It’s no secret America is having a collective freakout over the Zika virus. It’s mosquito-borne. It causes few or no symptoms, so you don’t necessarily know that you have it. And worst of all, it harms babies. In pregnant women, Zika can cause devastating birth defects, including microcephaly, eye defects, hearing loss, and impaired growth. It’s the virus’s effects on babies that make us terrified to hear that Zika is now found in mosquitoes in at least one Miami neighborhood.
But we’re forgetting something. Like Zika, it’s another flavivirus. It’s mosquito-borne and can cause serious illness or death in those who contract it. West Nile virus, first detected in New York in 1999, spreads when mosquitoes feed on infected birds, then bite a human. And 80% of people never know they have it. According to the CDC, the other 20% develop fever, body aches, and rash. Less than 1% will develop a neurologic illness like encephalitis or meningitis, and 10% of those people will die.
Outbreaks occur every summer, and it has killed 1,700 people in the United States since 1999. Unlike Zika, which is confined to travel-related illness and the neighborhood in Miami (and US territory Puerto Rico,) West Nile virus is found in all of the lower 48 states.
Are you freaking out yet?
This year alone, 662 cases of West Nile have been reported in the United States. Of those, 323 were classified as “neuroinvasive,” i.e., the person got really, really, really sick. So far, 18 people have died.
In 2002, it hit epidemic status, with 2,942 cases of neuroinvasive illness. That included children as young as 3 months old. And West Nile hits those with fragile immune systems (the young, the old, the infirm) the hardest. So children with fragile health, including preemies, are at increased risk for serious complications.
The risks are slight. Yet so is the risk of Zika, especially for the non-pregnant. So why are we losing our heads over Zika and ignoring West Nile? After all, West Nile can kill you, while Zika only causes birth defects (“only” as compared to “being dead”).
Basically, Zika hurts babies, and it hurts babies in scary-looking ways that cause mental disabilities. (Gasp! The horror!) Not to minimize the sadness of delivering a baby with a reduced IQ, but better that than dead, right? A microcephalic baby provides a frightening visual — much scarier than a dead grandmother. (Sorry, Grandma, think of the children.) A pregnant woman carries her dreams in her belly. When those dreams are threatened, we’re all frightened.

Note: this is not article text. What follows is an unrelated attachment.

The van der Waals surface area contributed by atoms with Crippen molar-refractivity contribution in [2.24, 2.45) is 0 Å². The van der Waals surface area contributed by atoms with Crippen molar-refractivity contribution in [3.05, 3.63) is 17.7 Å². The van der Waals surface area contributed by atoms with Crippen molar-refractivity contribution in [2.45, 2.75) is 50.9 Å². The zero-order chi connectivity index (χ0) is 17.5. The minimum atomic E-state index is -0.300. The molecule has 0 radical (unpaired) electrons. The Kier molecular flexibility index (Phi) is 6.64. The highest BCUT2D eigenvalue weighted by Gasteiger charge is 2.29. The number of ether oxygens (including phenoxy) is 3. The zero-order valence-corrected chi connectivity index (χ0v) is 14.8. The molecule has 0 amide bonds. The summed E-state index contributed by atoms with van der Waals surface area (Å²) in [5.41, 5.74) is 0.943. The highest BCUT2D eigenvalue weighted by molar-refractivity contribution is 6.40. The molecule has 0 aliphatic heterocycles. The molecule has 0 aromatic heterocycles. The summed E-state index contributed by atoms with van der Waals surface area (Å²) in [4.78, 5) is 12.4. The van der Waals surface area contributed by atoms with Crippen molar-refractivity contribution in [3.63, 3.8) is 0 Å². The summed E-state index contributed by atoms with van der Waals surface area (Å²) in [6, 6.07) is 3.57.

Plus, Zika is new (at least to us, though not to the rest of the world), whereas we’ve had West Nile for 17 years now. It’s not news that people contract it, suffer from it, and keel over. On the other hand, the media is breathlessly reporting all Zika cases, which churns up terror.
West Nile poses no special danger to children (other than the immunocompromised and others in fragile health). So moms aren’t racing to slather their precious babies in the 30% Deet recommended by the American Academy of Pediatrics, or dressing them in long sleeves and long pants at sunrise and sunset. But while the risks of West Nile are slim, they’re real — much more real than Zika, which is, so far, confined to travel-related and sexually transmitted cases.
So what can we do? The same things we do to make sure Zika doesn’t get a foothold. Take basic mosquito precautions: Dump standing water, wear repellant with Deet, and dress in long sleeves and pants. In addition, because West Nile has a chain of infection that includes birds, don’t let your kids mess with any dead ones. (My husband goes so far as to be sketchy about feathers, but he’s paranoid like that.) Instead, report all dead birds to your local health department.
Zika is a threat to a select few (i.e., so far, pregnant women in Florida). West Nile threatens the entire country. But because itty-bitty babies aren’t the only ones harmed, we Americans tend to ignore it. Instead, we need to remember that there’s another flavivirus out there, one more dangerous and more widespread than Zika here in the United States. It’s one that we all need to take precautions for.
Go to the CDC’s West Nile Disease Cases by State to see how many people have been infected or died in your area. Compare it to the information for Zika, where all 43 locally acquired cases have happened in Florida.
We should worry. But we’re worrying about the wrong flavivirus.